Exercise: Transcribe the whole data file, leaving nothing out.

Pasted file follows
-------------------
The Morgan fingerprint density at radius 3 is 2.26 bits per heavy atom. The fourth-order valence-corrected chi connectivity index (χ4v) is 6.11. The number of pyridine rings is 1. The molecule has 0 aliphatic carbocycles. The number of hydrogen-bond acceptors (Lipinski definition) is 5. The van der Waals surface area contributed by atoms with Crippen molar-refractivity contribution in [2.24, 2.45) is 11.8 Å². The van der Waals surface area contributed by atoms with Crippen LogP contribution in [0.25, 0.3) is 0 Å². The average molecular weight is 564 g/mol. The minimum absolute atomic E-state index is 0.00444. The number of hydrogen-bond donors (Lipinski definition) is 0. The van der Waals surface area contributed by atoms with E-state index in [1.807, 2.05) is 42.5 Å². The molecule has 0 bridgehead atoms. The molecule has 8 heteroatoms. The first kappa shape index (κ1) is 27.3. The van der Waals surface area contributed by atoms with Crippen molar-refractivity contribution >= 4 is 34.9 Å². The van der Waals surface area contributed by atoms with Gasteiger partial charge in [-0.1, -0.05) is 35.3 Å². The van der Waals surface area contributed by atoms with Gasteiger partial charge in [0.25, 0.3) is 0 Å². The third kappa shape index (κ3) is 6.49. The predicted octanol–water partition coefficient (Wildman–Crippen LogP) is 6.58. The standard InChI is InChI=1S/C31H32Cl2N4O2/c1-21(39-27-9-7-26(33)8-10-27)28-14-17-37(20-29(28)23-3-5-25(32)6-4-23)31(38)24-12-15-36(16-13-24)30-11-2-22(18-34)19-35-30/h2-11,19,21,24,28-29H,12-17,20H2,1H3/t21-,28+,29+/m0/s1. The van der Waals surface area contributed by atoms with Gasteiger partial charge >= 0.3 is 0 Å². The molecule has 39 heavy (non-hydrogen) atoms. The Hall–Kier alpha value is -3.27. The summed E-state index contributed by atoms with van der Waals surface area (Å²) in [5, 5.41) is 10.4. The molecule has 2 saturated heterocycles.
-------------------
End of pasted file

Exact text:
The Morgan fingerprint density at radius 3 is 2.26 bits per heavy atom. The fourth-order valence-corrected chi connectivity index (χ4v) is 6.11. The number of pyridine rings is 1. The molecule has 0 aliphatic carbocycles. The number of hydrogen-bond acceptors (Lipinski definition) is 5. The van der Waals surface area contributed by atoms with Crippen molar-refractivity contribution in [2.24, 2.45) is 11.8 Å². The van der Waals surface area contributed by atoms with Crippen LogP contribution in [0.25, 0.3) is 0 Å². The average molecular weight is 564 g/mol. The minimum absolute atomic E-state index is 0.00444. The number of hydrogen-bond donors (Lipinski definition) is 0. The van der Waals surface area contributed by atoms with E-state index in [1.807, 2.05) is 42.5 Å². The molecule has 0 bridgehead atoms. The molecule has 8 heteroatoms. The first kappa shape index (κ1) is 27.3. The van der Waals surface area contributed by atoms with Crippen molar-refractivity contribution >= 4 is 34.9 Å². The van der Waals surface area contributed by atoms with Gasteiger partial charge in [-0.1, -0.05) is 35.3 Å². The van der Waals surface area contributed by atoms with Gasteiger partial charge in [0.25, 0.3) is 0 Å². The third kappa shape index (κ3) is 6.49. The predicted octanol–water partition coefficient (Wildman–Crippen LogP) is 6.58. The standard InChI is InChI=1S/C31H32Cl2N4O2/c1-21(39-27-9-7-26(33)8-10-27)28-14-17-37(20-29(28)23-3-5-25(32)6-4-23)31(38)24-12-15-36(16-13-24)30-11-2-22(18-34)19-35-30/h2-11,19,21,24,28-29H,12-17,20H2,1H3/t21-,28+,29+/m0/s1. The van der Waals surface area contributed by atoms with Gasteiger partial charge >= 0.3 is 0 Å². The molecule has 39 heavy (non-hydrogen) atoms. The Hall–Kier alpha value is -3.27. The summed E-state index contributed by atoms with van der Waals surface area (Å²) in [5, 5.41) is 10.4. The molecule has 2 saturated heterocycles.